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BACKGROUND: Ageing is associated with decreased physical activity, obesity and subsequently an increased risk of developing type 2 diabetes mellitus (T2dm). Master athletes (MA) have initiated exercise or sport later in life or pursued a physically active lifestyle for an extended period. Subsequently, MAs have been proposed as a model of successful ageing as this active lifestyle is associated with health benefits including decreased health risk of chronic diseases and a reduction in premature mortality. Given long-term physical activity/exercise has previously been shown to be protective against hyperglycemia, a risk factor for T2dm, it is plausible that MA may have protective benefit against developing hyperglycemia. Therefore, the aim of this study was to investigate the prevalence of hyperglycemia via fasting plasma glucose (FPG) in MAs competing at the World Masters Games (WMG). METHODS: This cross-sectional, observational survey utilized an online survey using open-source web-based software was used to investigate MAs physiological and medical-related parameters. Over 28,000 MAs competed in the WMG, of which 8,072 MAs completed the survey. Of these MAs, a total of 486 (males 277, females 209; range 27 to 91 years, mean age 55.1 ± 10.2 years) attained recent pathology results which included FPG which was subsequently analyzed for this study. FPG and other outcome variables were compared between genders and to the Australian and United States general population. RESULTS: Mean FPG for MAs was 5.03 mmol (±1.2, 95% CI [4.9-5.1] mmol) with majority (75.5%) of MAs reporting a normal (5.51 to 7.0 mmol). There was no significant difference ( = 0.333) in FPG between genders however, males had a slightly higher (+2.1%) FPG as compared to females (5.08 ± 1.2 mmol (95% CI [4.9-5.22] mmol) versus 4.98 ± 1.1 mmol (95% CI 4.8-5.1 mmol)). The majority of males (71.8%) and females (80.3%) were classified with a normal FPG. With regard to an abnormal FPG level, only 4.0% of males and 4.9% of females were classified abnormal which was suggestive of undiagnosed T2dm. With regard to age by decade, there was no significant difference ( = 0.06-1.00) between age groups and no relationship between the MAs' age and FPG ( = .054, = 0.24). As a group, MAs had a significantly lower FPG as compared to the Australian (-3.2%, = 0.005) and United States general populations (-13.9%, < 0.001). CONCLUSIONS: Most, however not all, MAs were found to have normal glycaemia, with only a small percentage indicating a risk of developing T2dm (i.e., impaired fasting glucose) and a smaller percentage identified with an abnormal FPG, suggestive of T2dm. These findings suggest MAs appear to be at low metabolic risk for developing T2dm based upon FPG and the physical activity/exercise they complete as MAs may indeed be protective against hyperglycemia whilst maintaining an active lifestyle.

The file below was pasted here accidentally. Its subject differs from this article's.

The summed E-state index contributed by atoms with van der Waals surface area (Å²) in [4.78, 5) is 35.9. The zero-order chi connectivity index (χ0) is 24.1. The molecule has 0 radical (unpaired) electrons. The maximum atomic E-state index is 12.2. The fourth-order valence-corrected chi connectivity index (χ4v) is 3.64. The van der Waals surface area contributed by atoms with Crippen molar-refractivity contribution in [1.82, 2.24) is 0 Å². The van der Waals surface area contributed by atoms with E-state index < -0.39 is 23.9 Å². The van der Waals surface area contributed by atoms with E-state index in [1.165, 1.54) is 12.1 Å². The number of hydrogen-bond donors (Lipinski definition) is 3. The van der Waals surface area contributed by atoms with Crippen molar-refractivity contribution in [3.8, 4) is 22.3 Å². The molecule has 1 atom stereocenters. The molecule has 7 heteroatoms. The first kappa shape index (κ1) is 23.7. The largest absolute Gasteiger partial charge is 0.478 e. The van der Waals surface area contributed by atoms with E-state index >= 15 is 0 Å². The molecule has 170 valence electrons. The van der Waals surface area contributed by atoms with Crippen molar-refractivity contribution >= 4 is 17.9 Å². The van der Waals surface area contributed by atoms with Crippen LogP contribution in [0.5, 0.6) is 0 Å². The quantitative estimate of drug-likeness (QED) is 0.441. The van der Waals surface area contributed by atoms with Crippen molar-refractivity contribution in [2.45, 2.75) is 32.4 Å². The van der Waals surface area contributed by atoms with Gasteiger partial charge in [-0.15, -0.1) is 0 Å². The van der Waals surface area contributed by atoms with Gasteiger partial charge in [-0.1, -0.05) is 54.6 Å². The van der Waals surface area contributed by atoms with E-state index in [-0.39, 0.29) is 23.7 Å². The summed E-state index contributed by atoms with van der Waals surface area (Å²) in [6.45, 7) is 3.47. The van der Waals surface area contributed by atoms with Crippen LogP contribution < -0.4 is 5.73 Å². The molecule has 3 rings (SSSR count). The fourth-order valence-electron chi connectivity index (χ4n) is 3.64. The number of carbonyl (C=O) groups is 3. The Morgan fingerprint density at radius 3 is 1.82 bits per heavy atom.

Published in PeerJ. Available via doi: 10.7717/peerj.13389.

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